in performance: thomas rhett/brett young/midland

Thomas Rhett. Photo by John Shearer.

Within the space of about 15 minutes last night at Rupp Arena, Thomas Rhett offered up two songs, both metaphorical nods to fashionable attire that, whether intentional or not, spoke to the stylistic preferences of his modern minded, but quite appealing performance.

The first was “T-Shirt,” a blast of hook-heavy pop largely devoid of country sentiment save for its almost requisite thematic promiscuity. The garment in question, of course, is admired most when it’s being worn by someone other than its owner.

The other was a pert cover of “Suit and Tie,” a tune that was also paraded at Rupp two weeks earlier by its originator, Justin Timberlake. Last night, though, it possessed a pop formality that served as a coda to the 2013 Rhett party piece “Make Me Wanna.”

It was an intriguing dichotomy. Rhett, donning a t-shirt onstage like the one detailed in the former tune while embracing a country-less pop exuberance the Timberlake song strived for.

A suit-and-tie guy in a t-shirt world – that was essentially the profile Rhett adopted for his Rupp debut.

One could dismiss such an identity crisis as the by-product of just another country crossover wannabe were it not for the fact that Rhett navigated the pop highways and boulevards of his music with such assuredness that it was hard not getting swept up in the fun, whether it was through the broad dance-pop assertions within “Gimme Some of That,” the summery bounce bolstering the title tune to his 2017 album “Life Changes” or the lighter and abundantly radio-savvy feel of “Star of the Show.”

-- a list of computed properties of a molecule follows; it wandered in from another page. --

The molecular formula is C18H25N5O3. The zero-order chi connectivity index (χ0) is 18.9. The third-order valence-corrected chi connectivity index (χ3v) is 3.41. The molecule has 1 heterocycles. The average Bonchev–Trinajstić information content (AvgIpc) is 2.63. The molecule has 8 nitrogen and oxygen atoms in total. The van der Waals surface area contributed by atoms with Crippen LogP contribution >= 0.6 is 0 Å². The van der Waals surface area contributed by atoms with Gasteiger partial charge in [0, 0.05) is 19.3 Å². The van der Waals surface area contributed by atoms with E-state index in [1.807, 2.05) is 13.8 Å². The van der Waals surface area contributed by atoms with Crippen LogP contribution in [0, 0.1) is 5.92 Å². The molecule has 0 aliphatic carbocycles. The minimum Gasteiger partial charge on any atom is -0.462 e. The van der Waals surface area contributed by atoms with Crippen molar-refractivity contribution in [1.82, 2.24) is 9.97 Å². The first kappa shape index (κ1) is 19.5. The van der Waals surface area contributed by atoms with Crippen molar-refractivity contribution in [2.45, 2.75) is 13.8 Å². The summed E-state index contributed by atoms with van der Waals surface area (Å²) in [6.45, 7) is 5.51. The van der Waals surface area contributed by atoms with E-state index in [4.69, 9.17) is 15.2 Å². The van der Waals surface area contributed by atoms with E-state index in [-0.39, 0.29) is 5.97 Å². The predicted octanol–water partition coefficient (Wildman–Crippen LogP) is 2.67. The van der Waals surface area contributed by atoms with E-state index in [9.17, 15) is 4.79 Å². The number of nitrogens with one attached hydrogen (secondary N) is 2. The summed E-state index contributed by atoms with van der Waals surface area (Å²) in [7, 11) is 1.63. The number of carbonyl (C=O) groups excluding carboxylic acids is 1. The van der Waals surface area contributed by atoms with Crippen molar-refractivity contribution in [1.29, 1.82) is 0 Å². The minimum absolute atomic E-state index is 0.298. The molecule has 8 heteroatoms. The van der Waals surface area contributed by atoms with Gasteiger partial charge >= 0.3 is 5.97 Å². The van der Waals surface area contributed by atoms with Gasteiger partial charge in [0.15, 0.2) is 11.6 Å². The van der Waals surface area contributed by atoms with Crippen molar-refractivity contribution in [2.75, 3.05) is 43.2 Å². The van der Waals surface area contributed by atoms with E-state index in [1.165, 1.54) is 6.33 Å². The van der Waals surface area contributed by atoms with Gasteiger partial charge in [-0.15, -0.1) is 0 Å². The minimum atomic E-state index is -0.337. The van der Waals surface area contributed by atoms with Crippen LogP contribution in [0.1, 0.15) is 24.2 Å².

Add to that an audience-friendly demeanor that seemed quite genuine and generous and you had a rather winning pop presentation, even if its design seemed more indicative of, say, Los Angeles, than Nashville.

Speaking of Southern California, that was the pre-Nashville homeland of Brett Young, who preceded Rhett at Rupp last night. He operated from the same stylistic plateau as the headliner, but appeared nowhere near as comfortable onstage. In fact, it’s a safe bet, judging by his often stiff and choreographed movements, Young is likely very new to this kind of performance setting.

That was underscored by the fact that the singer seemed most relaxed when he sat down to sing the hit ballads “Mercy” and “In Case You Didn’t Know.” The very youngish Rupp crowd of 11,000 (an impressive turnout for a “country” show on a Thursday night) didn’t mind, though, as they awarded Young with a kind of American Idol-level zeal.

In all honesty, the hit of the evening was opening act Midland, an Austin, Tx. trio (augmented by a guitarist and drummer) whose members dressed like they stepped out of 1971 and sounded like they stepped out of 1981.

A little bit retro, a little Lone Star honky tonk and largely unassuming in their presentation of tunes like “Check Cashin’ Country” (song title of the year there, folks) and “Burn Out,” Midland mainstays Mark Wystrach, Jess Carson and Cameron Duddy made the most daring statement of the evening – that it was cool to actually sound like a country band.



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